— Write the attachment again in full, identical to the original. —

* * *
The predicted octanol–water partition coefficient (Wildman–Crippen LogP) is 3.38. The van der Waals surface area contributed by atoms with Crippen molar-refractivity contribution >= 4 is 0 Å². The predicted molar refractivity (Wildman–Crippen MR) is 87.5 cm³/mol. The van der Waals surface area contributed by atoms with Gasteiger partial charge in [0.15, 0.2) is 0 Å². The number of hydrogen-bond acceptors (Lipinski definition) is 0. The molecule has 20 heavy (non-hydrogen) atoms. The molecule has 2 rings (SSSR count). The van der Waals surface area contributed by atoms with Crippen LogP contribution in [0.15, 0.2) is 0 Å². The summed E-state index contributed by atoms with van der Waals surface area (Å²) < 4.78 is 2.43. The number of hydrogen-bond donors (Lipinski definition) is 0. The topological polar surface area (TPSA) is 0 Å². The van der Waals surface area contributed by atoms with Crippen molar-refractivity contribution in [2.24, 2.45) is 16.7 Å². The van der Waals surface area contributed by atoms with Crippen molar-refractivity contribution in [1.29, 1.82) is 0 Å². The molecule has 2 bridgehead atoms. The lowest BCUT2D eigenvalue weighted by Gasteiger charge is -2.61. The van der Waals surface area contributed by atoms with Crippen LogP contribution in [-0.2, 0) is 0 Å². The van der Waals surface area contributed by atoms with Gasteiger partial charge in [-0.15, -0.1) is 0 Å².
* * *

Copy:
The predicted octanol–water partition coefficient (Wildman–Crippen LogP) is 3.38. The van der Waals surface area contributed by atoms with Crippen molar-refractivity contribution >= 4 is 0 Å². The predicted molar refractivity (Wildman–Crippen MR) is 87.5 cm³/mol. The van der Waals surface area contributed by atoms with Gasteiger partial charge in [0.15, 0.2) is 0 Å². The number of hydrogen-bond acceptors (Lipinski definition) is 0. The molecule has 20 heavy (non-hydrogen) atoms. The molecule has 2 rings (SSSR count). The van der Waals surface area contributed by atoms with Crippen LogP contribution in [0.15, 0.2) is 0 Å². The summed E-state index contributed by atoms with van der Waals surface area (Å²) < 4.78 is 2.43. The number of hydrogen-bond donors (Lipinski definition) is 0. The topological polar surface area (TPSA) is 0 Å². The van der Waals surface area contributed by atoms with Crippen molar-refractivity contribution in [2.24, 2.45) is 16.7 Å². The van der Waals surface area contributed by atoms with Crippen molar-refractivity contribution in [1.29, 1.82) is 0 Å². The molecule has 2 bridgehead atoms. The lowest BCUT2D eigenvalue weighted by Gasteiger charge is -2.61. The van der Waals surface area contributed by atoms with Crippen LogP contribution in [-0.2, 0) is 0 Å². The van der Waals surface area contributed by atoms with Gasteiger partial charge in [-0.15, -0.1) is 0 Å².